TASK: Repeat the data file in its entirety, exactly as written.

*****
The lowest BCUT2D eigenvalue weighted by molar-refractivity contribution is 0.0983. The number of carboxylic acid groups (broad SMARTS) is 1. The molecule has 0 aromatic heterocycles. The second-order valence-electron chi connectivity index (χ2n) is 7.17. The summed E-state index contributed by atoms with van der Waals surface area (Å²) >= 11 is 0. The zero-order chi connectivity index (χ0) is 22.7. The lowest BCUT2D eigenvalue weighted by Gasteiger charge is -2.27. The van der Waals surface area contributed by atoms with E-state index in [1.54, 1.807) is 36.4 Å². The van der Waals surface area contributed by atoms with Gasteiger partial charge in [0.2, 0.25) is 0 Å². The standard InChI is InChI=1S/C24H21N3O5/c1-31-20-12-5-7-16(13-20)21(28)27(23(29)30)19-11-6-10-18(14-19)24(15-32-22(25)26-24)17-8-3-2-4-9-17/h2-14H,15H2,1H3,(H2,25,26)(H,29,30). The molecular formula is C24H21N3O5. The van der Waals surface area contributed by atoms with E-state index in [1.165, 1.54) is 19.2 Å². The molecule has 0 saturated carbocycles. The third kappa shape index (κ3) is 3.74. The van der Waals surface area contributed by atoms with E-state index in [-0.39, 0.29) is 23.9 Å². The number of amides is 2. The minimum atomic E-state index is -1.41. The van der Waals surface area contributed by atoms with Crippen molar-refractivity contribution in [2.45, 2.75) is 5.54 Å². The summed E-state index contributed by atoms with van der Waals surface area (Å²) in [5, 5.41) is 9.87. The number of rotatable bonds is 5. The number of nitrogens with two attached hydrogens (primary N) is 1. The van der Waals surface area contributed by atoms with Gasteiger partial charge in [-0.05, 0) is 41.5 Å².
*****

The lowest BCUT2D eigenvalue weighted by molar-refractivity contribution is 0.0983. The number of carboxylic acid groups (broad SMARTS) is 1. The molecule has 0 aromatic heterocycles. The second-order valence-electron chi connectivity index (χ2n) is 7.17. The summed E-state index contributed by atoms with van der Waals surface area (Å²) >= 11 is 0. The zero-order chi connectivity index (χ0) is 22.7. The lowest BCUT2D eigenvalue weighted by Gasteiger charge is -2.27. The van der Waals surface area contributed by atoms with E-state index in [1.54, 1.807) is 36.4 Å². The van der Waals surface area contributed by atoms with Gasteiger partial charge in [0.2, 0.25) is 0 Å². The standard InChI is InChI=1S/C24H21N3O5/c1-31-20-12-5-7-16(13-20)21(28)27(23(29)30)19-11-6-10-18(14-19)24(15-32-22(25)26-24)17-8-3-2-4-9-17/h2-14H,15H2,1H3,(H2,25,26)(H,29,30). The molecular formula is C24H21N3O5. The van der Waals surface area contributed by atoms with E-state index in [1.165, 1.54) is 19.2 Å². The molecule has 0 saturated carbocycles. The third kappa shape index (κ3) is 3.74. The van der Waals surface area contributed by atoms with E-state index in [-0.39, 0.29) is 23.9 Å². The number of amides is 2. The minimum atomic E-state index is -1.41. The van der Waals surface area contributed by atoms with Crippen molar-refractivity contribution in [2.45, 2.75) is 5.54 Å². The summed E-state index contributed by atoms with van der Waals surface area (Å²) in [5, 5.41) is 9.87. The number of rotatable bonds is 5. The number of nitrogens with two attached hydrogens (primary N) is 1. The van der Waals surface area contributed by atoms with Gasteiger partial charge in [-0.05, 0) is 41.5 Å².